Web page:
Corporate Website Design
UX and UI design of an interoperable enterprise-level billing solution
My Role: Lead UX/UI Designer
Team: Consists of Product Owner, Business Analysts, and Developers
If you understand medical billing then you know the complexities that are involved. From the various billing codes to the numerous providers and plans and the specific rules that apply from state to state, it is not easy information to digest or present. There was a need for a medical billing solution that would integrate with other healthcare case management-focused products in the company's suite; one they could monetize by bundling with the other products and one that would add process value to the other products.
This case study will describe the design process of how I developed the product interface to a modern but warm and friendly look that is digestible and user-centered.
*In consideration of a non-disclosure agreement, information on the project may be omitted or obfuscated in this case study. The information in this case study is my own and does not reflect any views of my employer and clients.
UX/UI Design Lead
I was brought on early of the design of this product when it was considered an MVP. Teaming up with the Product Owner and Business Analysts, I was the point person for communicating with the stakeholders the design decisions that were presented. I also worked closely with the development team to provide guidance on styling specifications such as CSS code for components, pattern standards, and interaction behaviors to name a few.
Design a new interoperable solution that is data-heavy
Medical billing and claims data consists of many variables including service event and procedure codes, program and provider information, and changing variables such as costs just to name a few. Consider this as a very complex and detailed spreadsheet. We needed a way to present all this data, have it integrate with our other systems, and have functionality that would make calls to outside systems for updated data.
Some of the key elements I needed to keep in mind were:
Development process uses Domain Driven Design
Present claim information such as billing codes and descriptions in a concise and user-friendly way
Understand the nuances from state to state and determine what would go into core product versus a branch of the product
Bulk actions such as editing
Visibility of changes to records and claims in real-time
Design to be in conformance with corporate Design System
(graphic showing detailed spreadsheets and ddd diagram)
Additional challenges for MVP and B2B software include
Design requirements come from stakeholders and limited resources for user research and analysis
High Accessibility standards
User feedback - mostly from internal stakeholders
Research - Product Demonstration & Collecting Feedback
With such a large and robust product, a walk-through was needed in order to understand the various user roles and potential workflows each of those roles needs to perform in order to complete certain tasks. As this product is an enterprise-level product, many features are role-specific, meaning certain log-in credentials reveal specific modules and features. I also met and interviewed the Product Owner and various BAs who were able to provide specific complaints their clients had while navigating the system.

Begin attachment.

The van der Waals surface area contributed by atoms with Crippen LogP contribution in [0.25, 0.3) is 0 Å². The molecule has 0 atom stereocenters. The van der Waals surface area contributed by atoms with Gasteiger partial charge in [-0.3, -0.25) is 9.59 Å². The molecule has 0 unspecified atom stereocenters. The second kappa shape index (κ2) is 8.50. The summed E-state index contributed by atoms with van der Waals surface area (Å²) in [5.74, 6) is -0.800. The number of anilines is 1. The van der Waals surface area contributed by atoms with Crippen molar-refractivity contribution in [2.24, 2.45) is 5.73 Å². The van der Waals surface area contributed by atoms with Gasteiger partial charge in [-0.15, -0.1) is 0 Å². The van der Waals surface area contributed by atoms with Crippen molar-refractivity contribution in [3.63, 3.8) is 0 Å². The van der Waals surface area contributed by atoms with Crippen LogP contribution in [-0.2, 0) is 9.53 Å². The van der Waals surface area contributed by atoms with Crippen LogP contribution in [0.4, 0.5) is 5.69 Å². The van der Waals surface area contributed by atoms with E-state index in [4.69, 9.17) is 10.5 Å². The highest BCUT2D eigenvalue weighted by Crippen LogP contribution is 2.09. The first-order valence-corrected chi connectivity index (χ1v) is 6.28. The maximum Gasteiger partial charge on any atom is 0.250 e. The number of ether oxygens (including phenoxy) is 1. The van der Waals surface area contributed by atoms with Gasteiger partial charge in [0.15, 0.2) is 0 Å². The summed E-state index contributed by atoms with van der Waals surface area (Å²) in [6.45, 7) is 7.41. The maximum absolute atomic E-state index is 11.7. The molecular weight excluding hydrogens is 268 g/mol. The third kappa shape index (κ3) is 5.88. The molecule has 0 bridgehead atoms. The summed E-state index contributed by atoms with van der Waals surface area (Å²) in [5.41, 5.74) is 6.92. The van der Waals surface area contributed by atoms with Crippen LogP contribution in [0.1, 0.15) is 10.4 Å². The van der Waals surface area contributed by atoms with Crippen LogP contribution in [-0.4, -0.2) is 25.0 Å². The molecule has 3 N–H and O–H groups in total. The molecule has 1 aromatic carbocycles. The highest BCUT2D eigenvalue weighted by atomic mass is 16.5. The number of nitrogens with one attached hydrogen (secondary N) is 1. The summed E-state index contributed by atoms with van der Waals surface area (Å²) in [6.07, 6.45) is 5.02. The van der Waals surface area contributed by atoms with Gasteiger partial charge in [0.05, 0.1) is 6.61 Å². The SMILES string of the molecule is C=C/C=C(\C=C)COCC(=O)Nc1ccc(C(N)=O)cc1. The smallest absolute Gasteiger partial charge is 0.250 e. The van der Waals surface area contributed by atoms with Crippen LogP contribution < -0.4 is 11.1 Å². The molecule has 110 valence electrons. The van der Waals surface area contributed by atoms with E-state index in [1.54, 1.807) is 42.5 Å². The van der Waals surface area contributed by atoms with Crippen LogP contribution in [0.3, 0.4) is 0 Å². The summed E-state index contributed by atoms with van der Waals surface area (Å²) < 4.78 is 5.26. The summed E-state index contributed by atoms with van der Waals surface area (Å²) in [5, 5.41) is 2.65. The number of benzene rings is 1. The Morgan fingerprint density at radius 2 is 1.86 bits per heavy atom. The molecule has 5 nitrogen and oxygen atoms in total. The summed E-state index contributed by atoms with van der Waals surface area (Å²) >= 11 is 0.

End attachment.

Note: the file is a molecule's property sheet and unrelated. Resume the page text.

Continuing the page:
A thorough analysis was performed to ‘score’ the current product’s design and functionality against certain benchmarks;
General application of UI best practices
UI component usage
User purpose and intent
This enable the team to see where improvements needed to be made and gave me an opportunity to suggest improvements.
Some of the takeaways from this analysis are:
The system needs to be designed with visual/interaction consistency
508 and accessibility need to be kept in mind;
best practices for UI component usage need to be followed
and the workflow effort is too great and should be designed with the end-user in mind.
Align Expectations and Goals
After the UI review and heuristics analysis was completed, clarification of redesign expectations and goals were needed. While there was an agreement among executives and other stakeholders that the UI needed to be modernized, many additional workflow and functionality problems were identified during the research of the product. Knowing that this was a launched product, we had to be sensitive to the current system users in not making too many drastic changes that would cause training issues. After presenting the findings, I was able to develop a final design plan based on aligned goals with resource considerations in mind.
Redesign - patient safety, best practices, consistent components
Redesign - Best Practices and Patient Safety in the Forefront
Branding - refreshed look, style guide for developers
The redesign of the older system was quite a challenge on several fronts;
Working with two different architectural frameworks made it difficult to have complete 1-1 consistency at the component level
Trying to update the system to gain new clients while not disrupting the experience of current users
Learning to be flexible and iterate when working with the development team.
This project showed the various teams; UX, BAs, and the development team, the importance of having a detailed style guide that not only identifies the look and feel of components but also helps to identify the correct interaction of components and correct usage of patterns. Being the lead designer on this project, I had to be flexible to make changes to the design and be accessible for developers while they are working on the project. I was in constant communication with the BAs in helping to write backlog items to get the project completed based on approved recommendations.